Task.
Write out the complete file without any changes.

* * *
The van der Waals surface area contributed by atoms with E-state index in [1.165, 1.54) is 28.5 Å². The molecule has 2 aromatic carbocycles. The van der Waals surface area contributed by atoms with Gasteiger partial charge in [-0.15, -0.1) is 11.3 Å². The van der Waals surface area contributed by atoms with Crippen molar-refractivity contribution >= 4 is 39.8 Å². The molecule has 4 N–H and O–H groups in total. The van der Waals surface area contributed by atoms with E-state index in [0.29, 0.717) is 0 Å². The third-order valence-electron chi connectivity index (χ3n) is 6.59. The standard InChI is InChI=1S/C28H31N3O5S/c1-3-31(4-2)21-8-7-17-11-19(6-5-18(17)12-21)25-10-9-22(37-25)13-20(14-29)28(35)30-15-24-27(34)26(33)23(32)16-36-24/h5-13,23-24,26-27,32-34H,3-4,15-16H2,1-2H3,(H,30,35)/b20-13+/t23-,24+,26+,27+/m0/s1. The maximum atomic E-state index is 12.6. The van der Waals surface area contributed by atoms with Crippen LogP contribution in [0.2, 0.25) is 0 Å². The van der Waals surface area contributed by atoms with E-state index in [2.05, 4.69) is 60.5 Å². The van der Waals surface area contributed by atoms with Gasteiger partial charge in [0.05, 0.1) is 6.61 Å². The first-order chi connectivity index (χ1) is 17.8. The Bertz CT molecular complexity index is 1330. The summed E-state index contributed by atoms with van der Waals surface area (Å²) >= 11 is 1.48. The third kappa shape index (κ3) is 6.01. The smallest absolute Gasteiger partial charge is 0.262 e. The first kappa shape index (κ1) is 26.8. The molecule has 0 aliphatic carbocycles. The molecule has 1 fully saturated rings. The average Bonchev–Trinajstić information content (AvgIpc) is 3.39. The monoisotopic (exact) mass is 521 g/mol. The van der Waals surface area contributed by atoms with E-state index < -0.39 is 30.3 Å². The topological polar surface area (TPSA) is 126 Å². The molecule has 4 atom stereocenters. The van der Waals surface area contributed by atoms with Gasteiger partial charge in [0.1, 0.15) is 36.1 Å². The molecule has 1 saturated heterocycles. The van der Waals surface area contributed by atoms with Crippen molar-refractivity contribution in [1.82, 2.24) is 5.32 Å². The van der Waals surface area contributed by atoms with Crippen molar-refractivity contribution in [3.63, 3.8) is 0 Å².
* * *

The van der Waals surface area contributed by atoms with E-state index in [1.165, 1.54) is 28.5 Å². The molecule has 2 aromatic carbocycles. The van der Waals surface area contributed by atoms with Gasteiger partial charge in [-0.15, -0.1) is 11.3 Å². The van der Waals surface area contributed by atoms with Crippen molar-refractivity contribution >= 4 is 39.8 Å². The molecule has 4 N–H and O–H groups in total. The van der Waals surface area contributed by atoms with E-state index in [0.29, 0.717) is 0 Å². The third-order valence-electron chi connectivity index (χ3n) is 6.59. The standard InChI is InChI=1S/C28H31N3O5S/c1-3-31(4-2)21-8-7-17-11-19(6-5-18(17)12-21)25-10-9-22(37-25)13-20(14-29)28(35)30-15-24-27(34)26(33)23(32)16-36-24/h5-13,23-24,26-27,32-34H,3-4,15-16H2,1-2H3,(H,30,35)/b20-13+/t23-,24+,26+,27+/m0/s1. The maximum atomic E-state index is 12.6. The van der Waals surface area contributed by atoms with Crippen LogP contribution in [0.2, 0.25) is 0 Å². The van der Waals surface area contributed by atoms with E-state index in [2.05, 4.69) is 60.5 Å². The van der Waals surface area contributed by atoms with Gasteiger partial charge in [0.05, 0.1) is 6.61 Å². The first-order chi connectivity index (χ1) is 17.8. The Bertz CT molecular complexity index is 1330. The summed E-state index contributed by atoms with van der Waals surface area (Å²) >= 11 is 1.48. The third kappa shape index (κ3) is 6.01. The smallest absolute Gasteiger partial charge is 0.262 e. The first kappa shape index (κ1) is 26.8. The molecule has 0 aliphatic carbocycles. The molecule has 1 fully saturated rings. The average Bonchev–Trinajstić information content (AvgIpc) is 3.39. The monoisotopic (exact) mass is 521 g/mol. The van der Waals surface area contributed by atoms with E-state index < -0.39 is 30.3 Å². The topological polar surface area (TPSA) is 126 Å². The molecule has 4 atom stereocenters. The van der Waals surface area contributed by atoms with Gasteiger partial charge in [0.1, 0.15) is 36.1 Å². The molecule has 1 saturated heterocycles. The van der Waals surface area contributed by atoms with Crippen molar-refractivity contribution in [1.82, 2.24) is 5.32 Å². The van der Waals surface area contributed by atoms with Crippen molar-refractivity contribution in [3.63, 3.8) is 0 Å².